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Content: My Favorite Snippet from NaNo 2018

First point first: I skipped last Tuesday.


I realize this, and I apologize profusely. November was a rough month, as you can imagine hearing me ramble on about NaNo for all of it. Then, on the coattails of a week in which I had to give a presentation to my department, finish a scientific poster, and finish NaNo (and made myself sick doing so, see above), I was whisked off to San Antonio for a scientific conference for a week!

I spent most of the time that I wasn’t sitting in talks and eating Mexican food sleeping, and I did not get a blog posted. I have made an executive decision to maintain the schedule, so next Tuesday will be the conclusion of my Caster’s Court origin story!

In the meantime, I picked out the snippet from this year’s NaNo that I was proudest of! It comes as a fun little teaser for one of my characters . . . I’ll refrain from telling you which one. Hopefully, now that NaNo is over, I’ll have an update about an application submission to Radish soon! Details to come!

And now, please enjoy my snippet:

What about PTSD, Annie?

I suck in a gasp of freezing air. My shoulders flail violently, and I spin around. Why, I don’t know. I know he isn’t there. I. Know. He. Isn’t. There.

“Stop it,” I mutter to myself, as calmly as I can muster. I draw the headphones from my pocket.

Ah, come on. PTSD should be an easy one, right?

I’m fighting with the knots. Untangling them can never be easy, can it? It doesn’t help much that my fingers are trembling.

Or how about schizophrenia?

“I’m not schizophrenic.”

You’re literally talking to a voice in your head, dear. Anxiety? My, your heart is racing.

Tears are beading at the corners of my eyes. “Shut up.” I yank at the cords, but they won’t yield to my pulling.

Depression? Do you miss me, Annie?

I’ve stopped walking. The tears are blurring my vision. I can barely see the pink of the headphone cord.

Addiction? Do you miss what I can do to you?

The cords of the headphones turn suddenly to snakes in my hands. I cry out. The snakes tumble to the ground, and before I can stop myself, I’m stomping on them. I’m jumping up and down. Tears are streaming down my face. I choke back a sob. The snakes lie, bloody and mangled, on the concrete, quite dead.

Then I blink, and they’re my headphones again, the ear buds smashed to bits.

Within 3 seconds, the Uber app is open on my phone. Three more, and I’ve requested a pickup home. Three more, and a car is on its way. The driver is a woman, and that makes me feel a shred better. It’ll make it harder for him to pretend to be her.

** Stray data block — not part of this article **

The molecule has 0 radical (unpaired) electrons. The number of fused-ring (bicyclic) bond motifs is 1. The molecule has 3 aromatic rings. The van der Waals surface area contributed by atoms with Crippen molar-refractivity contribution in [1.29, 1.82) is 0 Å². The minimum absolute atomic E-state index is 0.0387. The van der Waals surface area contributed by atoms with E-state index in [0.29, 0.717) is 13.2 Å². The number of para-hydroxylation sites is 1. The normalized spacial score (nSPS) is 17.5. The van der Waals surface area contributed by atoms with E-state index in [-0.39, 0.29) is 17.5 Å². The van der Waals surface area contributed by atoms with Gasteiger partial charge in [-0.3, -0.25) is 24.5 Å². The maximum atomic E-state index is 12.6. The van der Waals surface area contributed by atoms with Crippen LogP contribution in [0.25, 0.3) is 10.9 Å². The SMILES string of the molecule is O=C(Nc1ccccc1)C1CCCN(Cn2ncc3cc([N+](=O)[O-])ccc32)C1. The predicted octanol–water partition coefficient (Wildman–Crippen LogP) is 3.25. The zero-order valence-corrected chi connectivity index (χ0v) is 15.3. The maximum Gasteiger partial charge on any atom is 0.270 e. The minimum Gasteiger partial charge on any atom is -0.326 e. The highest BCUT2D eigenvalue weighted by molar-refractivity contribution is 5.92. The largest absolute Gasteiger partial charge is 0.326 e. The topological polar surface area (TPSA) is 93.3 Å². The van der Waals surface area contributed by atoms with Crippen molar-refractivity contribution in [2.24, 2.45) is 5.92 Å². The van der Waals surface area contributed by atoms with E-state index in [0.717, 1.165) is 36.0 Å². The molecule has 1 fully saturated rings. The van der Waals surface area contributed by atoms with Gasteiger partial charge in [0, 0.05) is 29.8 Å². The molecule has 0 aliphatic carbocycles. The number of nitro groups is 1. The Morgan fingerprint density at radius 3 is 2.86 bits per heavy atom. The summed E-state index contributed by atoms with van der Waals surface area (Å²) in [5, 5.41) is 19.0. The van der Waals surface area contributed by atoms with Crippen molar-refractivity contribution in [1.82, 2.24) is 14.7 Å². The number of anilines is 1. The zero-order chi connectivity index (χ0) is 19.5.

It’s not me, love. You know that, don’t you?

I lean against a concrete doorway to a small independent drugstore. I close my eyes and grit my teeth. I can make it.

You’re doing this to yourself.

The Uber is close. Just a few more minutes.

You can’t run from your own mind.

 I really don’t know how to cope with it when it’s so strong. He’s right. I can’t run. It won’t do me any good.

It’s your punishment. Do you remember all that stuff you did, Annie? Did they tell you how many things you destroyed?

I pull at my hair.

How many people you killed?

 I shove the top of my scarf into my mouth and scream into it. He’s not real, but he’s right. I deserve this. So be it if I fail the test tomorrow, I shouldn’t even be taking it. I shouldn’t even be alive after what I did. If people knew I still was, they’d be outraged.

With a sudden burst of energy that I don’t really feel coming, I push myself away from the wall. My right hand makes a wide arc, almost a full circle behind me, then up over my shoulder. As it comes down, it slams a shield into the concrete. I do the same with my left. Right. Left. Over and over. Five in, it forms a little chip in the surface. Ten after that, the concrete cracks parallel to the gap between pieces. I grunt and keep going until my arms literally can’t anymore. They fall, limp, at my sides. I stand there, above my handiwork, my chest heaving, hair plastered to my forehead with sweat. He can make it as cold as he wants now—I can’t be susceptible to it anymore.

In the short number of seconds—likely less than a minute—that I’d been decimating the pavement, I had torn a crack down the length of the segment. It isn’t much, but tonight, it’s enough.


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